Six years ago, the state Department of Corrections launched a multimillion-dollar project to revamp its aging computer system so authorities could keep better track of offenders in and out of prison. Despite a two-year delay and expenditures of more than $6 million over the initial budget, the second and crucial phase of the new computer system still isn’t operating, reports the Seattle Post-Intelligencer. “It’s a disaster,” said state Rep. Ross Hunter, D-Medina, a former Microsoft general manager and member of the board that oversees state technology projects.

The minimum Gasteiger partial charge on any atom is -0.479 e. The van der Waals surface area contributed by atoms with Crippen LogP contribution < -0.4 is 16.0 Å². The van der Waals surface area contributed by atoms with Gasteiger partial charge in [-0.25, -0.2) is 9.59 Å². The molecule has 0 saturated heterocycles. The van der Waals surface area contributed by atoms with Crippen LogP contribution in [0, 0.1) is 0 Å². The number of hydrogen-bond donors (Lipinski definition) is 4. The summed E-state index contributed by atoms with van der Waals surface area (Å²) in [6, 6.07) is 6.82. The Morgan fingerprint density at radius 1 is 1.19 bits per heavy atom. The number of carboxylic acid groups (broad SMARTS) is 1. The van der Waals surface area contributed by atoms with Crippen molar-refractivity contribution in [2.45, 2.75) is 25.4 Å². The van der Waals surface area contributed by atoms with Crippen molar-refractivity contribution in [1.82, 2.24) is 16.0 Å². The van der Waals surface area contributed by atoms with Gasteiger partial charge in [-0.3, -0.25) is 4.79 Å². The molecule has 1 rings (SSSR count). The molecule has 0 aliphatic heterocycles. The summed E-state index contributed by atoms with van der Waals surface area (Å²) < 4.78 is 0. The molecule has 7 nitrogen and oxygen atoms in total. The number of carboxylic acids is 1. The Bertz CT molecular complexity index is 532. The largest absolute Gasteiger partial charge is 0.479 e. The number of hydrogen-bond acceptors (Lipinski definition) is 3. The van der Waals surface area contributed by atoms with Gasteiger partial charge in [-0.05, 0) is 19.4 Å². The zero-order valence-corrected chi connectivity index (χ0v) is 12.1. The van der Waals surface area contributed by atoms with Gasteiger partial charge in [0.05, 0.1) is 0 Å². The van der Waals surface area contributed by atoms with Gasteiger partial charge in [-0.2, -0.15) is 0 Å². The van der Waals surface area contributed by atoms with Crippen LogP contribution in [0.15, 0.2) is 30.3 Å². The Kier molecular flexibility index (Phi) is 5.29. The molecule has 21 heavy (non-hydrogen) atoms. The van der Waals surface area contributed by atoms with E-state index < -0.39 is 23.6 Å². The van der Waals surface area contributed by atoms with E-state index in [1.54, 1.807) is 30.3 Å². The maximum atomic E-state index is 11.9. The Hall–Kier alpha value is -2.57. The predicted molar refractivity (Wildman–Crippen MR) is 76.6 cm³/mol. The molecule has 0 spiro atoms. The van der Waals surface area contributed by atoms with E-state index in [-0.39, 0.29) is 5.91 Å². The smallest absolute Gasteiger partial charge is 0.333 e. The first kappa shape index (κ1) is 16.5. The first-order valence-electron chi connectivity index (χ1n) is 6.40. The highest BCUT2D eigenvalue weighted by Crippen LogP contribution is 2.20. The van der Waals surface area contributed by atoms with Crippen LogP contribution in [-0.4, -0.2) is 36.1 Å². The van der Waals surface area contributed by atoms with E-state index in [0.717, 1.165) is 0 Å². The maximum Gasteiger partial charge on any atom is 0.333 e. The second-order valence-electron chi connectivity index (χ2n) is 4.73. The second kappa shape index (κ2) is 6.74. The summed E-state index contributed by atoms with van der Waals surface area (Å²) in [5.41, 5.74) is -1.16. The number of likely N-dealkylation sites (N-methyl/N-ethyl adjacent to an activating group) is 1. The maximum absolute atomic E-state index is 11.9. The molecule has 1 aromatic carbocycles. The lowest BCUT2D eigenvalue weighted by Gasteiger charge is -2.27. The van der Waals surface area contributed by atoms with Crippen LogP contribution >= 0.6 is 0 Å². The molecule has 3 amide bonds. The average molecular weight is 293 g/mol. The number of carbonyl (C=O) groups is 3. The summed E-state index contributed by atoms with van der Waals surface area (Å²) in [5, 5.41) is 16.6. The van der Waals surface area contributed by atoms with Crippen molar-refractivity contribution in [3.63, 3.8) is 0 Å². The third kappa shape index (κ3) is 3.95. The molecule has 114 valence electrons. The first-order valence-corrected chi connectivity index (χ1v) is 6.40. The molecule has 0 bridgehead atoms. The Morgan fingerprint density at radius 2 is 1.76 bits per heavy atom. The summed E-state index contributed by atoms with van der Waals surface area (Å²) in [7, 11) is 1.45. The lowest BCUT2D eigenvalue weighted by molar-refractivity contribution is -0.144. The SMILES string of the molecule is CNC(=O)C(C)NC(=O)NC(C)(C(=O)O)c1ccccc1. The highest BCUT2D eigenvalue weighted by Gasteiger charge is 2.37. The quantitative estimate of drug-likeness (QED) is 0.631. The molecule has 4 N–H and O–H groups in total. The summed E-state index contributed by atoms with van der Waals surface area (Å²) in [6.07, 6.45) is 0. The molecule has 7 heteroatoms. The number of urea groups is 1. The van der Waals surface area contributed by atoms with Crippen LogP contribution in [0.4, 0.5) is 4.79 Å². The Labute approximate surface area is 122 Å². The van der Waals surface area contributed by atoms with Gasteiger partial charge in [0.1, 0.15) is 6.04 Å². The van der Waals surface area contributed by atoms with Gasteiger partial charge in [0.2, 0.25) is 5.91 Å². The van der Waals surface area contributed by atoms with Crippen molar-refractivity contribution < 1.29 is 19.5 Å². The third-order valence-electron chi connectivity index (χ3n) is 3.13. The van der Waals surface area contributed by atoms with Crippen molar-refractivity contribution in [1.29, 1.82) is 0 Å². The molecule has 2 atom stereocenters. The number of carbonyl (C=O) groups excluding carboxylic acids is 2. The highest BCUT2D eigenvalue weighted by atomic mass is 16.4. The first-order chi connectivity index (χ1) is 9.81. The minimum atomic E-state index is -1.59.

The department’s failure to adequately supervise parolees in the past has led to several highly publicized cases and expensive verdicts, including $22.5 million awarded to the family of a Tacoma woman who was killed in a car crash in 1997 by a felon who had repeatedly violated parole. An independent audit in 1998 found that the department didn’t have easily accessible data to monitor how well corrections officers were supervising parolees, which prompted the push for a more effective computer tracking system. By now, corrections workers should have had access to easy-to-use software to improve the way they monitor the state’s 17,000 prisoners and 32,000 parolees. But the deadline for the second phase of the project passed last month, and the system isn’t online.